This dream could be quite interesting. A straight line from heaven to earth. A ladder perhaps, not made of steel or hardwood. A bamboo ladder with no nails to hold it together. An old, creaky, termite ridden, hollow bamboo ladder. This treacherous creature is the relic of an age well past, you will instantly know. It was rejected to the margins of our household life, at least a decade ago. This place, an unfortunate abode to people like me, has managed to survive for many years without this ladder.
It is not as if the occupants forgot to climb up to the first floor. In fact we do it occasionally, the staircase indoors is fit and well for this purpose. Our terrace is just a desiccated concrete field of outdated memories. Ever since the coconut tree next to the house perished, there isn’t much up there. I would go up once in a while to smoke up, but then it was a risky maneuver that I could easily do without. In the vast marshes that bordered our little house, there weren’t many people who cared of what poison I chose to inhale. The air was hopelessly polluted; it was hard to make out faces in thick smog. As we went about minding our own business, food and beverage rained upon us from above. State helped us consume it as we pleased. Not exactly a cornucopia, but we were kept alive by the levers of state that was otherwise invisible.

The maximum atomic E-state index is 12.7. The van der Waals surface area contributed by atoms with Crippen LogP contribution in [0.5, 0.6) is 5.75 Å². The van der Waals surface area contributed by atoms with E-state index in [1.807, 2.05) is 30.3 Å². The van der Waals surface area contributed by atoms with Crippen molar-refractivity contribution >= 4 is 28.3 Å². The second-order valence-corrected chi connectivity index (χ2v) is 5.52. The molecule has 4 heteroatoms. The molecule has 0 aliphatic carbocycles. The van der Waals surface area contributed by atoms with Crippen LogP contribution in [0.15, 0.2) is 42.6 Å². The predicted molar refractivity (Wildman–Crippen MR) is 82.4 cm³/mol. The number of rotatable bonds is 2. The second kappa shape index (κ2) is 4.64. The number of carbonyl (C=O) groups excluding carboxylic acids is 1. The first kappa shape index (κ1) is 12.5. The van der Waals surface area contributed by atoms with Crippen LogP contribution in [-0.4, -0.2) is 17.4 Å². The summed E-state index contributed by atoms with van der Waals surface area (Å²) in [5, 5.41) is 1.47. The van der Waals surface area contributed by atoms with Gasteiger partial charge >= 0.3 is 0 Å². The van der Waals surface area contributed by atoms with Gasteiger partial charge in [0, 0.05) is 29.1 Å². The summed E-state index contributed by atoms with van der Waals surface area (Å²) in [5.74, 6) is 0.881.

It could smell hopeless to an outsider. But we took immense pride in belonging to this world of ours. Sure, there must be a better place out there, I gather. Every year, a sizeable population migrates out, seeking green cards from places devoid of our glorious culture. They send back songs and movies in which they whine about an uncut umbilical cord. It is said that they appreciate our art too. Grey, white, and bland art that we manage to churn out. Before export, they are seasoned with nostalgia to make them palatable. This way, diaspora helped us open up trade routes through the heart of world. So you can’t really blame them for going away. They are proud patriots.